Europe far from the madding crowd

By Rick Steves
This item appears on page 54 of the October 2015 issue.
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Crowds are becoming an increasing nuisance at top European attractions. There’s almost no way to experience places like the Sistine Chapel or the Palace of Versailles without a constant and raging commotion of tourists. 

It’s not uncommon to find waits of an hour or more in ticket-buying lines and rooms packed shoulder to shoulder with visitors and intercontinental body odor. So it’s up to smart travelers to do whatever is possible to minimize hassles and maximize their experience.

 

Long ticket lines overwhelm Europe’s biggest sights. It always amazes me how the vast majority of people just line up for these sights, wasting hours to get in when, with a little advance planning, you can waltz right in. 

For instance, at the Vatican Museums (home of the Sistine Chapel), you’ll see a long, long line snaking around the towering fortified walls of Vatican City, where people wait for up to two hours to buy tickets.

However, there and at most big sights, you can bypass lines by reserving an entry time in advance on their websites. If your time is worth anything (and I always assume travelers’ time is very valuable), you should try to get advance reservations for any must-see sight that offers them: the Eiffel Tower, Neuschwanstein Castle in Bavaria, Anne Frank’s house in Amsterdam, Barcelona’s Picasso Museum and so on.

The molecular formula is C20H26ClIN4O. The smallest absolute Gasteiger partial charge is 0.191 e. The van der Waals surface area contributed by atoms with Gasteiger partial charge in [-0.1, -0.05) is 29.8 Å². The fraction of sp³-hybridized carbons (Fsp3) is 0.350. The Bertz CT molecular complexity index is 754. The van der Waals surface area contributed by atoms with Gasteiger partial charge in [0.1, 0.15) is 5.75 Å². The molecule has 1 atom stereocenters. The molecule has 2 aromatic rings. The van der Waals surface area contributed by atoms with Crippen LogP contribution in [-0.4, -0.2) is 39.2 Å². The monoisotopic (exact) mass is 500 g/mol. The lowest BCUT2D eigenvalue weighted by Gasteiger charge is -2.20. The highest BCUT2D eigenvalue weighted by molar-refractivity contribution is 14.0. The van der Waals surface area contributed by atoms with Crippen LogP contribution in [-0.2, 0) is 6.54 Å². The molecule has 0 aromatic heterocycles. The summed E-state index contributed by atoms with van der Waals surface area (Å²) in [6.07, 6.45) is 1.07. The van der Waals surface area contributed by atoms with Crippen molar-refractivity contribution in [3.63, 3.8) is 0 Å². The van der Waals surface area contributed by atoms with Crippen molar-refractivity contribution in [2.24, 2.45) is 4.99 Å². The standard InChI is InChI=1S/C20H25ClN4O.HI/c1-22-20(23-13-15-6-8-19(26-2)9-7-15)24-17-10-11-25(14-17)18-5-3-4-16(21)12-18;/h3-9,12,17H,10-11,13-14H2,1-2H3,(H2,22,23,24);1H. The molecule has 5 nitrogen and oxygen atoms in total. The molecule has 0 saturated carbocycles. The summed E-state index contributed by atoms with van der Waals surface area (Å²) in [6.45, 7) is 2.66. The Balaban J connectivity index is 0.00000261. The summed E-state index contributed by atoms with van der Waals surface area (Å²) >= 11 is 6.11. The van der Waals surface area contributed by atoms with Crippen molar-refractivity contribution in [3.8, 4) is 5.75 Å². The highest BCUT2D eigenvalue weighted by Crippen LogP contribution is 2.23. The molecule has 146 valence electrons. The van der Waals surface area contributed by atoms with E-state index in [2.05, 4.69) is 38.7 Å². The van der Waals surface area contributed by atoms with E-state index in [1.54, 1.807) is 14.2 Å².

But be warned: slots can fill up well in advance, especially in peak season, so it’s smart to buy tickets as early as possible.

 

If you miss out on advance tickets, there’s usually a creative (or pricey) way to avoid lines. At the Vatican Museums, booking a guided tour gets you right in. This works at other places too, such as at Versailles or Rome’s Colosseum

In Florence, an expensive but worthwhile sightseeing pass called the Firenze Card lets visitors bypass long lines at sights like the Uffizi Gallery (best collection of Italian paintings in the world) and the Accademia (Michelangelo’s “David”). 

A similar pass in Paris lets you skip the ticket lines at the Louvre and Orsay museums, but it does not cover the Eiffel Tower, where you can reduce your wait times if you’re willing to climb the stairs.

Self-service ticket kiosks, like ones at the Louvre, Versailles and Madrid’s Prado, are becoming common and can provide a faster way in.